• Approximately two-thirds of the cases reported to us targeted privately held or publicly owned companies. These for-profit organizations suffered the largest median losses among the types of organizations analyzed, at $180,000 and $178,000, respectively.
    • Of the cases involving a government victim, those that occurred at the federal level reported the highest median loss ($194,000), compared to state or provincial ($100,000) and local entities ($80,000).
    • The median loss suffered by small organizations (those with fewer than 100 employees) was the same as that incurred by the largest organizations (those with more than 10,000 employees). However, this type of loss is likely to have a much greater impact on smaller organizations.
    • Organizations of different sizes tend to have different fraud risks. Corruption was more prevalent in larger organizations, while check tampering, skimming, payroll, and cash larceny schemes were twice as common in small organizations as in larger organizations.
    • The banking and financial services, government and public administration, and manufacturing industries were the most represented sectors in the fraud cases we examined.
    • Although mining and wholesale trade had the fewest cases of any industry in our study, those industries reported the greatest median losses of $500,000 and $450,000, respectively.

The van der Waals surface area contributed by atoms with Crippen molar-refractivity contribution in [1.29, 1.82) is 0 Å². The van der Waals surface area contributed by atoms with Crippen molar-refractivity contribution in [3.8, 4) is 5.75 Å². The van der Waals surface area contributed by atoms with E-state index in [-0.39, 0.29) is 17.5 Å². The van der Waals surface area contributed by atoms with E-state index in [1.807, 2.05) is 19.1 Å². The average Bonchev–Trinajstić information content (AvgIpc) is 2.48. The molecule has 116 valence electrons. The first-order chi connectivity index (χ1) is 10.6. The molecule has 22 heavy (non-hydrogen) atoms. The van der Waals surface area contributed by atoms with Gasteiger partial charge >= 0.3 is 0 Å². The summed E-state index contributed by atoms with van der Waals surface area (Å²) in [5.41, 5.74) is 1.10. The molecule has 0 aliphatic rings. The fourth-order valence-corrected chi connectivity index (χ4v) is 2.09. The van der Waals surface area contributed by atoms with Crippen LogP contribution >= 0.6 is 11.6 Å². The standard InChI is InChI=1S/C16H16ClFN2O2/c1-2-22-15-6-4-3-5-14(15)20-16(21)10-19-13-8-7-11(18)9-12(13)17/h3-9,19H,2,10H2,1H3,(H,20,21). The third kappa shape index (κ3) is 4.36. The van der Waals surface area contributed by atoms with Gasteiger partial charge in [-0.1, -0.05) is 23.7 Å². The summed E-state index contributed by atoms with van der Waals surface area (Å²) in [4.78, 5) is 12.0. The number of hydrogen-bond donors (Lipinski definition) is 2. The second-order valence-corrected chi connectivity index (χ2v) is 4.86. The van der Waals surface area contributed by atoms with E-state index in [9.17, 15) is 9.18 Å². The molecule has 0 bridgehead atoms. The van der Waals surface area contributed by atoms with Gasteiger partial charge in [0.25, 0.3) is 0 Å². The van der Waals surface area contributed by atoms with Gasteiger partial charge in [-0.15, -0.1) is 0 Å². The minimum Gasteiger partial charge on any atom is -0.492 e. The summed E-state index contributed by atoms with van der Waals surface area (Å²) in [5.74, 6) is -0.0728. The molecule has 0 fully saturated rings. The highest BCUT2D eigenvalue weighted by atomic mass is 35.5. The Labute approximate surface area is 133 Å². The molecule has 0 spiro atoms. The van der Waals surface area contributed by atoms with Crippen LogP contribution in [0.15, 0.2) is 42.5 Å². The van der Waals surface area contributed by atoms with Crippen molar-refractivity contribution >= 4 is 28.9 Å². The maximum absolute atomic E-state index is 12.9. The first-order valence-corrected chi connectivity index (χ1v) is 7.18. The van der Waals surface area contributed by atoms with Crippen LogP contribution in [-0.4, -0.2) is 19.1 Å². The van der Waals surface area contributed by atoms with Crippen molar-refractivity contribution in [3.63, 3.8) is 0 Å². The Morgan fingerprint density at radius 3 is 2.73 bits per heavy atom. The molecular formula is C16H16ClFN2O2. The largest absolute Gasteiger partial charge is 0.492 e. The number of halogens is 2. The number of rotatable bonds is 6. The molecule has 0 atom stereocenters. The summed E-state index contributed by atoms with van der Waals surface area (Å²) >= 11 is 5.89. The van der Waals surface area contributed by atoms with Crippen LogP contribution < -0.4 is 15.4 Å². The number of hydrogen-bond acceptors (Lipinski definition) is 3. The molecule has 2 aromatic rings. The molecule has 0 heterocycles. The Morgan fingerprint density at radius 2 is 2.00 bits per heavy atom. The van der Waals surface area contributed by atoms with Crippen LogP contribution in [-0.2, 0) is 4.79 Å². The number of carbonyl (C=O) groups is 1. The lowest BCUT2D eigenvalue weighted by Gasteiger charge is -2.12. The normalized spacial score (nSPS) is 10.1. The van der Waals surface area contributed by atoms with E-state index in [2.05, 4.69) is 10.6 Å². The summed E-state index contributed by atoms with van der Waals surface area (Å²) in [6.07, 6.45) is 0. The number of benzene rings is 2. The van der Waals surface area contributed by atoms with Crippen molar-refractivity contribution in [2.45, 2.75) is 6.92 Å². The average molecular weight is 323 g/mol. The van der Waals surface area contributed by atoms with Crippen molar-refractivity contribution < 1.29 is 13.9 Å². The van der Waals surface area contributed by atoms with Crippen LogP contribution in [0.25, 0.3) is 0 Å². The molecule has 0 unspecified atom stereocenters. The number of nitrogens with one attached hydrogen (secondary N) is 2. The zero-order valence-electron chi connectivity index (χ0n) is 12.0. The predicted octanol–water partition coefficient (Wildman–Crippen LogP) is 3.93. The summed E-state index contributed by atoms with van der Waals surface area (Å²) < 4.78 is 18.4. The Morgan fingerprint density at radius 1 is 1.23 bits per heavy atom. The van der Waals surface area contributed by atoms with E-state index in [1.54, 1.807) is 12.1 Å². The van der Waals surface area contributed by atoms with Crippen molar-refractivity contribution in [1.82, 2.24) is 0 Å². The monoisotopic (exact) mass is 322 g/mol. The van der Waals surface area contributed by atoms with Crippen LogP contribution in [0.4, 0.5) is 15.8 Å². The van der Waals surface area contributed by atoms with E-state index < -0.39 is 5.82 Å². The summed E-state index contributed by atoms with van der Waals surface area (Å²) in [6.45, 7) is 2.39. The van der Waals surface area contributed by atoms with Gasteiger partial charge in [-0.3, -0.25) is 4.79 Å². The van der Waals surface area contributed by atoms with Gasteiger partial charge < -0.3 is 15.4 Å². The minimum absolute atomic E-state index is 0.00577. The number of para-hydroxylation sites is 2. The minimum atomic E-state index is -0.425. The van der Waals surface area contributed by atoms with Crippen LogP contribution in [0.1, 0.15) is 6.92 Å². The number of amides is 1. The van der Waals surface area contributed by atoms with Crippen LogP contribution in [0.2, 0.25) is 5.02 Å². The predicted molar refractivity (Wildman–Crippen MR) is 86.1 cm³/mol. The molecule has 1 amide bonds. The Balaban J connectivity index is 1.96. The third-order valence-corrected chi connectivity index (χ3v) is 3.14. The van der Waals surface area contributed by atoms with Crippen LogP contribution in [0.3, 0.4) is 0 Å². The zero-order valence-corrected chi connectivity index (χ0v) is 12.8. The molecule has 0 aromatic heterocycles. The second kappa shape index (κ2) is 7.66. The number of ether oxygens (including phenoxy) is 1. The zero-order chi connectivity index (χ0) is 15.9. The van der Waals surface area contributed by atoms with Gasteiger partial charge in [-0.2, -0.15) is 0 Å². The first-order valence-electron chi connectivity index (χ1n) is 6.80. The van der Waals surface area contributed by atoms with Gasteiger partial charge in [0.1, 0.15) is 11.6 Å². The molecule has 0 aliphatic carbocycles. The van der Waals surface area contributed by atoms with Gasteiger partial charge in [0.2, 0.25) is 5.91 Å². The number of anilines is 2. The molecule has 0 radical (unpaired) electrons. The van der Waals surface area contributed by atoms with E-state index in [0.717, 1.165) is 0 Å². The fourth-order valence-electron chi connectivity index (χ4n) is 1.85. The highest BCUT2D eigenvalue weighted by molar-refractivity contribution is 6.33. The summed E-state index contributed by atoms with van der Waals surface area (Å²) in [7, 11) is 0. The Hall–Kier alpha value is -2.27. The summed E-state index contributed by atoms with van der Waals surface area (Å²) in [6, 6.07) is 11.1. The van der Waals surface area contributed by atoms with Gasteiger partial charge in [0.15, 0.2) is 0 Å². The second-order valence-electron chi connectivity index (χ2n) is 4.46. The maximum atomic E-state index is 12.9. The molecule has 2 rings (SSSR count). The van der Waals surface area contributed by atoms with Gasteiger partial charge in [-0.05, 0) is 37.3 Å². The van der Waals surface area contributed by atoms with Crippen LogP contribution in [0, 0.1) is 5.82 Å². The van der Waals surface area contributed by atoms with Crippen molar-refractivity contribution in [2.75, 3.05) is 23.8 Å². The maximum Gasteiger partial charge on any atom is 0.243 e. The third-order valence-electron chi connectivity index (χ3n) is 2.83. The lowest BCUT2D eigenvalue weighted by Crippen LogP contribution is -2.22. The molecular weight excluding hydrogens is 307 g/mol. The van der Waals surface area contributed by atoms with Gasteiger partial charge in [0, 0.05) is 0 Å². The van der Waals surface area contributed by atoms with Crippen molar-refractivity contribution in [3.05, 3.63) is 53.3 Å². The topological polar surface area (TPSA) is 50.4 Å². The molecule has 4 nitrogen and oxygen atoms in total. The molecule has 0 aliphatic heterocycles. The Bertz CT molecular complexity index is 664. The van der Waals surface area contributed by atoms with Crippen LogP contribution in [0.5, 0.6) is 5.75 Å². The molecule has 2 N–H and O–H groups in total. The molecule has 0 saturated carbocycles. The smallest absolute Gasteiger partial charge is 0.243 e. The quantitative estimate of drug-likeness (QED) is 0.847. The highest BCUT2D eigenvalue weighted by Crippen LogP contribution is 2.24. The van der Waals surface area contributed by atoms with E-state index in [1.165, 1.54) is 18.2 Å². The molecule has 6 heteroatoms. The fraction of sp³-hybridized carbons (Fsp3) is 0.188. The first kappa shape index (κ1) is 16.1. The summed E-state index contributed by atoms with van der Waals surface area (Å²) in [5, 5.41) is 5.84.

• As in previous studies, external audits of the financial statements were the most commonly implemented anti- fraud control; nearly 82% of the organizations in our study underwent independent audits. Similarly, 81.1% of organizations had a code of conduct in place at the time the fraud occurred.
    • Small organizations had a significantly lower implementation rate of anti-fraud controls than large organizations. This gap in fraud prevention and detection coverage leaves small organizations extremely susceptible to frauds that can cause significant damage to their limited resources.
    • While the implementation rates of anti-fraud controls varied by geographical region, several controls—external audits of the financial statements, code of conduct, and management certification of the financial statements—were consistently among the most commonly implemented across organizations in all locations.
    • The presence of anti-fraud controls was correlated with both lower fraud losses and quicker detection. We compared organizations that had specific anti-fraud controls in place against organizations lacking those controls and found that where controls were present, fraud losses were 14.3%–54% lower and frauds were detected 33.3%–50% more quickly.